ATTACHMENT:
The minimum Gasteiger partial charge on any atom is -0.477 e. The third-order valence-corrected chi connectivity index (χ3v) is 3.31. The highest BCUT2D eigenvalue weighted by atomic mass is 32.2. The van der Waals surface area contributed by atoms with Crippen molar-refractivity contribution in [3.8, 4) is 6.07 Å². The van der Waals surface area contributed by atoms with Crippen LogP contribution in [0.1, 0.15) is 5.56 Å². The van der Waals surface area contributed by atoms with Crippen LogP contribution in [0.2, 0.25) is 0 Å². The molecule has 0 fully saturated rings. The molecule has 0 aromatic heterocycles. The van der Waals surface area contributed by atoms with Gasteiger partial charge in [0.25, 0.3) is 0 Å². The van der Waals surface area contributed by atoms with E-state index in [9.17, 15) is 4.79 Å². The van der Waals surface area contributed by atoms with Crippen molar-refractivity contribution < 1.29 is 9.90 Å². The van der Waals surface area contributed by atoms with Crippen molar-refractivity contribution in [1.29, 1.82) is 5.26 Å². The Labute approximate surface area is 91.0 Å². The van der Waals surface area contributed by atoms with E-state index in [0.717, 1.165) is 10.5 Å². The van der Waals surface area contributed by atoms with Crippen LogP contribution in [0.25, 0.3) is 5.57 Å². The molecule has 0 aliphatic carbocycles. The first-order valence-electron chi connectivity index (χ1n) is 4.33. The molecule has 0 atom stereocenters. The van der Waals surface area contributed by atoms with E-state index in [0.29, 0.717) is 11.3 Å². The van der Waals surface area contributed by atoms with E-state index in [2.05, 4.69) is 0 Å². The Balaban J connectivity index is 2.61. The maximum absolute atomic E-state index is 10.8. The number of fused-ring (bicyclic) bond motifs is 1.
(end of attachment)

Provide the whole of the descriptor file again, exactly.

The minimum Gasteiger partial charge on any atom is -0.477 e. The third-order valence-corrected chi connectivity index (χ3v) is 3.31. The highest BCUT2D eigenvalue weighted by atomic mass is 32.2. The van der Waals surface area contributed by atoms with Crippen molar-refractivity contribution in [3.8, 4) is 6.07 Å². The van der Waals surface area contributed by atoms with Crippen LogP contribution in [0.1, 0.15) is 5.56 Å². The van der Waals surface area contributed by atoms with Crippen LogP contribution in [0.2, 0.25) is 0 Å². The molecule has 0 fully saturated rings. The molecule has 0 aromatic heterocycles. The van der Waals surface area contributed by atoms with Gasteiger partial charge in [0.25, 0.3) is 0 Å². The van der Waals surface area contributed by atoms with E-state index in [9.17, 15) is 4.79 Å². The van der Waals surface area contributed by atoms with Crippen molar-refractivity contribution < 1.29 is 9.90 Å². The van der Waals surface area contributed by atoms with Crippen molar-refractivity contribution in [1.29, 1.82) is 5.26 Å². The Labute approximate surface area is 91.0 Å². The van der Waals surface area contributed by atoms with E-state index in [0.717, 1.165) is 10.5 Å². The van der Waals surface area contributed by atoms with Crippen LogP contribution in [0.25, 0.3) is 5.57 Å². The molecule has 0 aliphatic carbocycles. The first-order valence-electron chi connectivity index (χ1n) is 4.33. The molecule has 0 atom stereocenters. The van der Waals surface area contributed by atoms with E-state index in [0.29, 0.717) is 11.3 Å². The van der Waals surface area contributed by atoms with E-state index in [2.05, 4.69) is 0 Å². The Balaban J connectivity index is 2.61. The maximum absolute atomic E-state index is 10.8. The number of fused-ring (bicyclic) bond motifs is 1.